Author Archives: Ray Heffer

About Ray Heffer

Ray Heffer is a Staff Cloud Solutions Architect and End-User Computing (EUC) lead for VMware. He has over 20 years experience in the industry and has been awarded vExpert 2011-2017 including vExpert-Cloud. Ray is also a Double VCDX certification holder #122 (Desktop and Data Center Virtualization) and a panelist on the VCDX program. Follow Ray on Twitter @rayheffer

VMware Hybrid Cloud Extension (HCX) Network Ports

I’d like to share a high-resolution network ports diagram of VMware Hybrid Cloud Extension service (previously known as HCX) that I have been working on this week. If you are considering using Hybrid Cloud Extension to solve your hybrid cloud challenges then this PDF would look great on any 4k monitor or perhaps printed for the office wall!

Download the diagram here: VMware HCX Network Ports 1.1

The first thing to notice is that HCX abstracts the underlying vSphere architecture which means that between the source and destination data centers, there is no direct communication (E.g. vMotion) between vSphere ESXi hosts.

VMware Hybrid Cloud Extension allows enterprises to overcome some of the challenges with moving to the cloud. Cloud Providers with the VMware Hybrid Cloud Extension (HCX) service can provide a true hybrid-cloud experience for workload portability, agility, disaster recovery and business continuity. This allows cloud providers to take the lead with hybrid cloud solutions, abstracting customer on-premises and cloud resources as one seamless cloud. No changes are required on the source network infrastructure, eliminating complexity for tenants of the cloud platform.

Don’t just think of Hybrid Cloud Extension as just a workload migration tool. One of the fundamental components of Hybrid Cloud Extension is the ability to provide a layer 2 extension of the customer data center to the cloud. This provides the basis for cross-cloud mobility allowing for any-to-any vSphere zero downtime migrations, seamless disaster recovery, and enabling hybrid architecture.

While migration is probably the most common use-case, there are many other challenges that are solved. Firstly, unlike professional services led migrations that often require costly and time-consuming workload assessments, cloud providers can provide an end-to-end service without the much of the additional complexity involved in the past. Another use-case allows migrations from legacy to next-generation environments, that are complex due to different versions of the underlying infrastructure (vSphere).

To learn more about Hybrid Cloud Service, visit https://cloud.vmware.com or contact your VMware partner business manager.

Also available in the VMware HCX User Manual.

 

VMware Horizon 7.4 Network Ports for Cloud Pod Architecture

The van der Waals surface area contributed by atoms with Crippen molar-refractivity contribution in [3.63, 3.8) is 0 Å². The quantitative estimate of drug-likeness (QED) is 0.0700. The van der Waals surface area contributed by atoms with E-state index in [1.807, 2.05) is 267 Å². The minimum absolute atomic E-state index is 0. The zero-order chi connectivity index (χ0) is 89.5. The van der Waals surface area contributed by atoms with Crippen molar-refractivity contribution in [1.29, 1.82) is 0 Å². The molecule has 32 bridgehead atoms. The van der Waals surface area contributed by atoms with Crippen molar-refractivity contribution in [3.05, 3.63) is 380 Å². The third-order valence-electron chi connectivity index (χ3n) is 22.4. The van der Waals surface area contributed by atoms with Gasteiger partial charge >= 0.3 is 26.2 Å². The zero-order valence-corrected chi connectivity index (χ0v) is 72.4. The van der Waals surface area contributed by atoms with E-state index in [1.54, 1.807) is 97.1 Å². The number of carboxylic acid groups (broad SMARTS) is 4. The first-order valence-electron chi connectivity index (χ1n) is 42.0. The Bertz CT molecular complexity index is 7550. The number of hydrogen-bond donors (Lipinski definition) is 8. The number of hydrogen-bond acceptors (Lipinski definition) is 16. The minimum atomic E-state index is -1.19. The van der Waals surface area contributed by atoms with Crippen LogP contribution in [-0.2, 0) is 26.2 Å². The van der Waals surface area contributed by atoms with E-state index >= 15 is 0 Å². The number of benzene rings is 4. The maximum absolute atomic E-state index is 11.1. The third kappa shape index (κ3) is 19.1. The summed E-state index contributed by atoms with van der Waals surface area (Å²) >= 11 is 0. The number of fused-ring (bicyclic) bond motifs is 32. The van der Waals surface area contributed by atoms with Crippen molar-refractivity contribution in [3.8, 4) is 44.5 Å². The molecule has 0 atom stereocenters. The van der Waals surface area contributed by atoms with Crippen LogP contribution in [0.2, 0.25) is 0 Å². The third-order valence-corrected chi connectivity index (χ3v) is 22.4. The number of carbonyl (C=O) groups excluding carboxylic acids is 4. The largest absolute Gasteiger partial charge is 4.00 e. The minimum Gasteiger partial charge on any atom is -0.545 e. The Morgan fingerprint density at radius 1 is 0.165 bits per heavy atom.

Earlier this month (January 2018) VMware released Horizon 7.4, and with that I wanted to share some updates in regard to the network port requirements. My good colleagues over in the EUC Technical Marketing team are doing a fine job of maintaining the diagram and have recently published a white paper PDF which you’ll find here. It’s a beast of a document and highly recommended if you are deploying a VMware Horizon architecture in your environment.

An important consideration when using this network ports diagram, is that it doesn’t necessarily contain all non-VMware related ports such as Active Directory, DNS, NTP, SMB and so on. In fact one of my colleagues in the Office of the CTO mentioned this, since one of his customers ran into an issue where TCP port 135 was blocked, but this was required when joining a Pod to a federation (Cloud Pod Architecture). I thought this would be a good opportunity to describe what Cloud Pod Architecture is doing behind the scenes and provide some updates. Continue reading

Cloud Momentum: VMware Cross-Cloud Architecture

We’re just days away from another VMworld in Las Vegas, and it’s going to be another amazing year, with a packed agenda crammed with sessions on our SDDC stack, including vSAN, NSX and vSphere, in addition to VMware on AWS and Cloud Foundation, all being my favorite topics at the moment. You’ll also find me discussing Cross-Cloud Architecture along with Adrian Roberts and Victor Sandoval, in the Ask the vCloud Air Network Cloud Experts [LHC1566PU] session which is on Monday at 12.30 so feel free to bring something to eat and drink for an hour of technical discussion!

I was also fortunate enough to be invited to the Virtustream Global Developer conference in Florida last week, and one of the topics I presented was titled ‘Cloud Momentum: Cross-Cloud Services and Architecture’. I must say that the team at Virtustream have some amazing talent so be sure to check them out at VMworld!

While I’m on the subject of Cross-Cloud architecture, there is a real challenge that I think customers are trying to solve. Firstly, cloud consumers have choice, but with that it’s inevitable that things don’t always turn out to be clear-cut. For example, let’s say we have a customer that wants to migrate their workload to the cloud. Most of their applications today have a traditional deployment with a database back-end, reliance on certain versions of Microsoft SQL and legacy dependencies which makes scale difficult. These traditional applications are not going to suit Azure, AWS or Google Cloud, but with VMware on AWS they can expand their existing vSphere infrastructure that they have on-premises, to an AWS data center.

As customers then introduce cloud native applications to their organization, they can take advantage of AWS services such as S3 and DynamoDB. What makes this relationship so unique is there traditional workloads can be placed side-by-side in the same AWS region and availability zone (AZ). This avoids network traffic having to occur over a VPN or Direct Connect, and they can keep the traffic internal to the AWS network. Taking things one step further, workloads can easily be moved using vMotion from their on-premises data center to AWS and visa-versa.